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Neural Computing and Applications

, Volume 19, Issue 1, pp 67–75 | Cite as

The prediction of SO2 removal using statistical methods and artificial neural network

Original Article

Abstract

Artificial neural network and a statistical model have been applied in a laboratory scale trickle bed reactor (TBR) to investigate the SO2 removal efficiency of activated carbon. The performance of artificial neural network (ANN) model has been compared with the statistical model based on central composite experimental design. Two independent variables, which affect the amount of SO2 removal by the liquid phase in the TBR, were selected; namely liquid flow rate and gas flow rate. Amount of SO2 removal was chosen as the dependent variable (target data). A second order statistical model has been considered to show the dependence of the amount of SO2 removal on the operating parameters. A back-propagation ANN has been used to develop a model relating to the amount of SO2 removal. A series of experiments have been conducted on the basis of the statistics-based design of experimental method. It is observed that a neural network architecture having one input layer with two neurons, one hidden layer with three neurons, one output layer with one neuron and an epoch size of 20 gives better prediction. The predictions are more accurate than those obtained from regression models.

Keywords

Artificial neural network Experimental design Trickle bed reactor SO2 removal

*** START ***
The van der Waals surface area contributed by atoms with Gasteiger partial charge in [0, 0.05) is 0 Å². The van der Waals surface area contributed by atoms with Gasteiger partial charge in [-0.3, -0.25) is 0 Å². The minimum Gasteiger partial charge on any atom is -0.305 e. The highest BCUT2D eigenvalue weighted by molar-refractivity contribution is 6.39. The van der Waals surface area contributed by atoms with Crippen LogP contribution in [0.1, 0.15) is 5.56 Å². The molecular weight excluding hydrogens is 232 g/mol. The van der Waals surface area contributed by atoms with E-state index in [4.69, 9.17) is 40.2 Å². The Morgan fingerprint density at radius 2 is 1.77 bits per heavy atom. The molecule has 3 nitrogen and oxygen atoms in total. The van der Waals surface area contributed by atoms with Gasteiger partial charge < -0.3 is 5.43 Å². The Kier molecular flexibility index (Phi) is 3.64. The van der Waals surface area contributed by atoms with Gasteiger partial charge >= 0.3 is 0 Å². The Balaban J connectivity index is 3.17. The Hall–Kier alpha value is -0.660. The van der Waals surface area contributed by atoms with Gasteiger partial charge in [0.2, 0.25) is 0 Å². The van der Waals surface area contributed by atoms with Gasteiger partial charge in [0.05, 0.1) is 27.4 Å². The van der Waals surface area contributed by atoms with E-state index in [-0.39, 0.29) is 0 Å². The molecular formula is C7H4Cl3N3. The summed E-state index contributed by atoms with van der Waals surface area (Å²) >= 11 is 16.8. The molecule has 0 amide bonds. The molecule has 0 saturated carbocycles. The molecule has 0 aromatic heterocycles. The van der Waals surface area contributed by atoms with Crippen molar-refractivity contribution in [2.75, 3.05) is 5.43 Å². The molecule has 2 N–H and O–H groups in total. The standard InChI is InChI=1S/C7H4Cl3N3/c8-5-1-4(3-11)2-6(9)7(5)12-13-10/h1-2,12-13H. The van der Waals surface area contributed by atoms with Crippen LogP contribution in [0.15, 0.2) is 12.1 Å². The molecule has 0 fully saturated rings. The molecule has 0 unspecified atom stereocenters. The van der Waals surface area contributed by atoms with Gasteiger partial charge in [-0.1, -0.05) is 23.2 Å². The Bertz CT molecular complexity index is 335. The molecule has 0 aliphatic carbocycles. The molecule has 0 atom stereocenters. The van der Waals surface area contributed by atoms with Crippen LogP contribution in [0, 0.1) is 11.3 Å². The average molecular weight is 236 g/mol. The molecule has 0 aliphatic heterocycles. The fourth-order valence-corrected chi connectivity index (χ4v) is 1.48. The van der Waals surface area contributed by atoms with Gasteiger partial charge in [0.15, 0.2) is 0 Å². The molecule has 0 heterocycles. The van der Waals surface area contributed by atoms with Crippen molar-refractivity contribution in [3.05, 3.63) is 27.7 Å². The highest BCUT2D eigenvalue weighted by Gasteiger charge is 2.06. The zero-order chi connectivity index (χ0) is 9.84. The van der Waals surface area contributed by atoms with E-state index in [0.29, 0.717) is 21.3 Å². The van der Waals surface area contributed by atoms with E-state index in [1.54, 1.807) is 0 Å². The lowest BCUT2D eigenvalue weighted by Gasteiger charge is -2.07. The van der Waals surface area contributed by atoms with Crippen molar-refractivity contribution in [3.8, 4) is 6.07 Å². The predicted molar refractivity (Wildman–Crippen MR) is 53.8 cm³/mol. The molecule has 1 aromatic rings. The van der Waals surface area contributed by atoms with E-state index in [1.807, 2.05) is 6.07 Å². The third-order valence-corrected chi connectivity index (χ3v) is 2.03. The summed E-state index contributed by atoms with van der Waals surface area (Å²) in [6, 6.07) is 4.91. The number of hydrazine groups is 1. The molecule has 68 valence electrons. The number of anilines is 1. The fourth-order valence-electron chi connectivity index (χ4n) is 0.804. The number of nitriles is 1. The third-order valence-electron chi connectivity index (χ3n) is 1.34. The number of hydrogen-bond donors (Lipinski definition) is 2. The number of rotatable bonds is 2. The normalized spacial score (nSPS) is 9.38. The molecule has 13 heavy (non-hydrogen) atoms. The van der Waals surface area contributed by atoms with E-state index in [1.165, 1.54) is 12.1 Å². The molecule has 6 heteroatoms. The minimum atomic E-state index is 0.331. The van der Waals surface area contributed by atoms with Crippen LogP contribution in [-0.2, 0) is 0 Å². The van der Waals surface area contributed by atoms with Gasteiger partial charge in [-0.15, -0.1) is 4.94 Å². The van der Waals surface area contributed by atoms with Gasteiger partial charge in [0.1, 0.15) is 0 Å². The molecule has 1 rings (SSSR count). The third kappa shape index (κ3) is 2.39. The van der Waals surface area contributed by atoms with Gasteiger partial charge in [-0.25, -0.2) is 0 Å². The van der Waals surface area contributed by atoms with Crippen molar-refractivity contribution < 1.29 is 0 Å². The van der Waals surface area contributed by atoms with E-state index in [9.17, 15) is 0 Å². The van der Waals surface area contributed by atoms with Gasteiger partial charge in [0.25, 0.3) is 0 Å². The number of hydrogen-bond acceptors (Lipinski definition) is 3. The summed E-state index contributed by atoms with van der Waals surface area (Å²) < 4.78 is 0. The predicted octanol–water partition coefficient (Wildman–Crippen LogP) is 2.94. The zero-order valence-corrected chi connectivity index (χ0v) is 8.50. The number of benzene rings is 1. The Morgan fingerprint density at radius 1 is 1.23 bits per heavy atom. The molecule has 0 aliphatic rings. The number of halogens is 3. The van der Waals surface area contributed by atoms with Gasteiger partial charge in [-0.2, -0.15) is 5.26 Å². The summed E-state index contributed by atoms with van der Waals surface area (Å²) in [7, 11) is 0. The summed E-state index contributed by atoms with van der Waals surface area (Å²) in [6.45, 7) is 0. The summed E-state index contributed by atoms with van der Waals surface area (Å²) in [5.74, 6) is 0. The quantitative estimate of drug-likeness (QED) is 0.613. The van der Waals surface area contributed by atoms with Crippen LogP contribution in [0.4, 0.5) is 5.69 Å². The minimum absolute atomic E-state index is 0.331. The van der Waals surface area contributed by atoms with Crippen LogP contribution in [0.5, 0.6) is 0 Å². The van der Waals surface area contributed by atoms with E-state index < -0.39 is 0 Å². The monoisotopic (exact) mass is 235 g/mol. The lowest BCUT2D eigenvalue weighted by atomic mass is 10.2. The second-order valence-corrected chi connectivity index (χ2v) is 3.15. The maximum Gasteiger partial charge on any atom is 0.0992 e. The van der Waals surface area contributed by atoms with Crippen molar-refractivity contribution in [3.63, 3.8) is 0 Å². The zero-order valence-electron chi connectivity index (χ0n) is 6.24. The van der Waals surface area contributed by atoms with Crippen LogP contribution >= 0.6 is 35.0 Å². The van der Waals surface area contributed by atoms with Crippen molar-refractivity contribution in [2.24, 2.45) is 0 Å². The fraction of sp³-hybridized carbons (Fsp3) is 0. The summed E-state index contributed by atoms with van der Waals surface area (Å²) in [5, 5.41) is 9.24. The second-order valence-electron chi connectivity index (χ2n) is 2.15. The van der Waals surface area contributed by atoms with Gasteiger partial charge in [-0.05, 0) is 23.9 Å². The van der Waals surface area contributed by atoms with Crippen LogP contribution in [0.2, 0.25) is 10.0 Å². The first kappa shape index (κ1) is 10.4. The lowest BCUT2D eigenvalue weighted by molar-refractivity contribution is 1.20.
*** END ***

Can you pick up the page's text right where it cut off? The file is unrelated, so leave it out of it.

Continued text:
List of symbols

bi

Statistical model coefficients

Ui

Real value of the parameters

Uiav

Average values of the parameters

Ui*

Average value of the independent variables at centre points

ΔUi

Incremental value of the parameters

U1

Liquid flow rate

U2

Gas flow rate

X1

Coded value of the liquid flow rate

X2

Coded value of the gas flow rate

ISE

Error square integral

Yi

ith experimental value of the amount of SO2 removal

TBR

Trickle bed reactor

Prob > F

Probability of seeing the observed F value if the null hypothesis is true. Small probability values call for rejection of null hypothesis. The probability equals the proportion of the area under the curve of the F distribution that lie beyond the observed F value. The F distribution itself is determined by the degrees of freedom associated with the variances being compared

R squared

A measure of the amount of deviation around the mean explained by the model

Mean squared

Sum of squares divided by DF

Model F value

A test for comparing model variance with residual variance. If the variances are close to the same the radio will be close to one and it is less likely that any of the factors have a significant effect on the response calculated by model mean square divided by residual mean square

DF

Degrees of freedom

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Copyright information

© Springer-Verlag London Limited 2009

Authors and Affiliations

  1. 1.Department of Chemical Engineering, Faculty of EngineeringAnkara UniversityAnkaraTurkey
  2. 2.Department of Chemical EngineeringGazi UniversityAnkaraTurkey

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